The Blue Jay Ridge Loop encompasses the Blue Jay Ridge Trail #314, and part of forest road 286 on the north end of the Pinaleno Mountains. It begins at the end of a 24 mile dirt road drive from highway 70, that begins in a creosote bush filled desert, and ends on a mountainside covered in firs and aspens. Included here is a topo map showing the approximate route of the hike.
Beginning at the Turkey Spring trailhead on a switchback turn of forest road 286, the Blue Jay Ridge Trail leaves the road behind, and begins to climb uphill through the white firs and occasional aspens. The trail soon levels out, and roughly follows the 7600 foot contour for the next two miles, along a ridge of tan colored granite. For the first half mile, the trail remains in the cool shade of the fir forest. After that, where the trail encounters west facing slopes, the vegetation changes to white oaks and brush, and on the north facing slopes, there are fir and ponderosa forests. About 1.25 miles in, the trail crosses a forested bench on the side of the mountain, with several nice campsites. After leaving the bench, the trail contours along the steep brushy slopes of Blue Jay Ridge. There are some great views of the Santa Teresa Mountains, and the Aravaipa area along here.
At about the 2.4 mile point, the trail reaches a saddle on Blue Jay Ridge, and makes a 180 degree turn to begin the climb up the ridge. The trail up the ridge is not visible at first, but it follows the eastern side of the ridge, reappearing a few hundred feet past the saddle. There are some great views of the Gila River valley to the east, Mt. Graham and its telescope, as the trail ascends the ridge. Several nice campsites in ponderosa covered saddles are passed during the climb. As the trail begins the climb around the rocky cliff of the 8529' point, it becomes overgrown with gambel oak saplings.
Once on top of the 8529' hill, the trail levels off, passes a small aspen grove, and enters a park like area that wraps around the mountain top, formed by a wildfire in the early 1970's. The now easily found trail makes a short descent through an area of orange granite rocks and wildflowers, and soon becomes an old 4x4 road. Follow the old road (it is still trail #314) for the next two miles, as it contours along rolling hillsides of ferns and wildflowers, dotted with clumps of young ponderosa pines. The plentiful wildflowers and great views of the Mt. Graham area made this my favorite part of the hike. As the trail rounds 8800 foot Blue Jay Peak, it turns west and passes the junction with the Clark Peak Trail. There are some views of the Taylor Pass area and the distant Galiuro Mountains along here. The trail soon passes through another flat saddle as it nears 8684' West Peak.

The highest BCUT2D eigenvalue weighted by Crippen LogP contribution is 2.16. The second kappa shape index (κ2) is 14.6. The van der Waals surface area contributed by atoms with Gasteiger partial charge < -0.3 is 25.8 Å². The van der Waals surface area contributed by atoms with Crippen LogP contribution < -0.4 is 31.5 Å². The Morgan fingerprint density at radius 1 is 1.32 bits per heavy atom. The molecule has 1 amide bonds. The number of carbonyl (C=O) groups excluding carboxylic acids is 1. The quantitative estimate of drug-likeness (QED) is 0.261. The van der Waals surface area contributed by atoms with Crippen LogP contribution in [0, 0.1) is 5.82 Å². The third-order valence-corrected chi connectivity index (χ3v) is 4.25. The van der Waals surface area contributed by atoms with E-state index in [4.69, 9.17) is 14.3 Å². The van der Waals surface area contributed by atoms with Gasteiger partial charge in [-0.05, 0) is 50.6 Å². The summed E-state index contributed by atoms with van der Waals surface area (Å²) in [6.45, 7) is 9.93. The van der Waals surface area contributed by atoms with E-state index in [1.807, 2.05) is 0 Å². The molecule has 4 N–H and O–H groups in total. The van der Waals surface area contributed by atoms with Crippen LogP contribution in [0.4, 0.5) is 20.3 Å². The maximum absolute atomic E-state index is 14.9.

The trail reaches its highest point as it passes through a road cut on the southwestern ridge of West Peak, and meets up with the short side road to the fire tower on the peak. This is where the Blue Jay Ridge Trail officially ends, and the route leaves the old burn area. If you turn right and pass the locked gate, a short five minute walk will bring you to the 45 foot tall West Peak fire tower, and 360 degree views. After enjoying the views atop West Peak, begin following forest road 286 as it makes a steep descent down the forested northern slope of the peak. After not seeing any other hikers or wildlife until this point, the excited chattering of a Mt. Graham red squirrel surprised me as I hiked down the steep rocky road. After about 1.6 miles and a 1000 foot drop from the top of West Peak through the fir forests, you will arrive back at the Turkey Spring trailhead, thus completing the loop hike.
Check out the Official Route and Triplogs.
Gate Policy: If a gate is closed upon arrival, leave it closed after you go through. If it is open, leave it open. Leaving a closed gate open may put cattle in danger. Closing an open gate may cut them off from water. Please be respectful, leave gates as found.
WARNING! Hiking and outdoor related sports can be dangerous. Be responsible and prepare for the trip. Study the area you are entering and plan accordingly. Dress for the current and unexpected weather changes. Take plenty of water. Never go alone. Make an itinerary with your plan(s), route(s), destination(s) and expected return time. Give your itinerary to trusted family and/or friends.
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